trending Market Intelligence /marketintelligence/en/news-insights/trending/1mgkaizvn7pp3ebp-1rt7w2 content esgSubNav
In This List

May natural gas futures seesaw ahead of 1st day in lead


Japan M&A By the Numbers: Q4 2023


See the Big Picture: Energy Transition in 2024


IR in Focus | Episode 10: Capital Markets Outlook


Infographic: The Big Picture 2024 – Energy Transition Outlook

May natural gas futures seesaw ahead of 1st day in lead

Taking the lead from the April gas contract that rolled off the board in the prior session with a 7.3-cent gain at $2.691/MMBtu, NYMEX May natural gas futures seesawed in search of direction ahead of the Wednesday, March 28, open, supported higher by end-of-season storage expectations and midrange weather outlooks but pressured by impending warming.

On the heels of its finish 5.7 cents higher at $2.714/MMBtu, May futures traded from $2.695/MMBtu to $2.731/MMBtu and at 7:15 a.m. ET was 0.3 cent lower at $2.711/MMBtu.

The U.S. Energy Information Administration sees working natural gas in storage ending the traditional withdrawal season at 1,373 Bcf, or 19% lower than the five-year average, assuming inventory draws match the five-year average for the remainder of the season.

Estimates for subsequent storage reports, however, suggest a ramped-up rate of inventory erosion relative to historical averages.

For the forthcoming storage data due out on Thursday, March 29, that will cover the week ended March 23, market participants call for a withdrawal from 68 Bcf to 71 Bcf, which would exceed both the 46-Bcf five-year-average draw and a 58-Bcf year-ago pull. Early analyst projections for the inventory report for the week to March 30 point to a 29-Bcf drawdown, against a 28-Bcf five-year-average withdrawal and the 4-Bcf prior-year draw.

Total working gas stocks sit at 1,446 Bcf, or 667 Bcf below the year-ago level and 329 Bcf below the five-year average of 1,775 Bcf, following an 86-Bcf pull from storage in the week ended March 16.

Weather in store extends the possibility of ongoing storage erosion into early April, as lingering cold in forecasts looks to drive up heating demand. National Weather Service projections for the six- to 10-day and eight- to 14-day periods continue to reflect below-average temperatures over the Northeast, mid-Atlantic, Midwest, parts of the Northwest and the upper tier of the South, as average to above-average temperatures settle over much of the West and the balance of the South.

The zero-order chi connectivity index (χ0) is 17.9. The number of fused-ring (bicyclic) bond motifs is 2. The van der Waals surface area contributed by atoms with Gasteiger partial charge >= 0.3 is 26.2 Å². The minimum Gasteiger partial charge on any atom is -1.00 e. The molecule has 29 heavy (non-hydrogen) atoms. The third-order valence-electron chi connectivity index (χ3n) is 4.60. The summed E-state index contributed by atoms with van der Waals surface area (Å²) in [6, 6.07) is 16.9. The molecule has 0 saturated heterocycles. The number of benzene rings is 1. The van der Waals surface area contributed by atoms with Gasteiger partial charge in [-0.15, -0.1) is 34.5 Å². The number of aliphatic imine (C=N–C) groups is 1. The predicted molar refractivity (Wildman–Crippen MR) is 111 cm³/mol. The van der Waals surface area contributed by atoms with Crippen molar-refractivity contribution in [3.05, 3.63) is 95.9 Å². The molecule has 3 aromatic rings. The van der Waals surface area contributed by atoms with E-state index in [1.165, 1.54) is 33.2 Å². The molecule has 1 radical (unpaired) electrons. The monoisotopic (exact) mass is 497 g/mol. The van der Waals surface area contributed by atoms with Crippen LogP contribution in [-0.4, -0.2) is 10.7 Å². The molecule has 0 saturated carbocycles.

A warming trend that should erode demand as spring unfolds alongside expectations of production growth contain bullish sentiments, however. Longer-range weather outlooks for the April-June period call for warmer-than-normal weather over a large part of the U.S., while the latest rig count data reflects an uptick.

Cash gas prices varied Tuesday, as traders considered mostly sagging load forecasts alongside gains at the futures arena.

Looking at the key delivery locations, an approximately 3-cent reduction took benchmark Henry Hub next-day gas pricing to an index at $2.600/MMBtu, as roughly 2-cent losses on average steered Transco Zone 6 NY and PG&E Gate spot gas prices to indexes at $2.680/MMBtu and $2.540/MMBtu, respectively. Conversely, an almost 2-cent uptick brought Chicago hub action to an index at $2.403/MMBtu.

SNL Image

Regionally, Gulf Coast cash gas price activity notched a near 1-cent gain in deals averaging at $2.524/MMBtu, while Northeast day-ahead gas pricing deflated by around 7 cents on the session to average at $2.443/MMBtu. West Coast spot gas price action climbed by about 6 cents to an index at $1.973/MMBtu, as Midwest next-day gas prices rose by roughly 11 cents on average to an index at $2.302/MMBtu.

SNL Image

Market prices and included industry data are current as of the time of publication and are subject to change. For more detailed market data, including power and natural gas index prices, as well as forwards and futures, visit our Commodities Pages.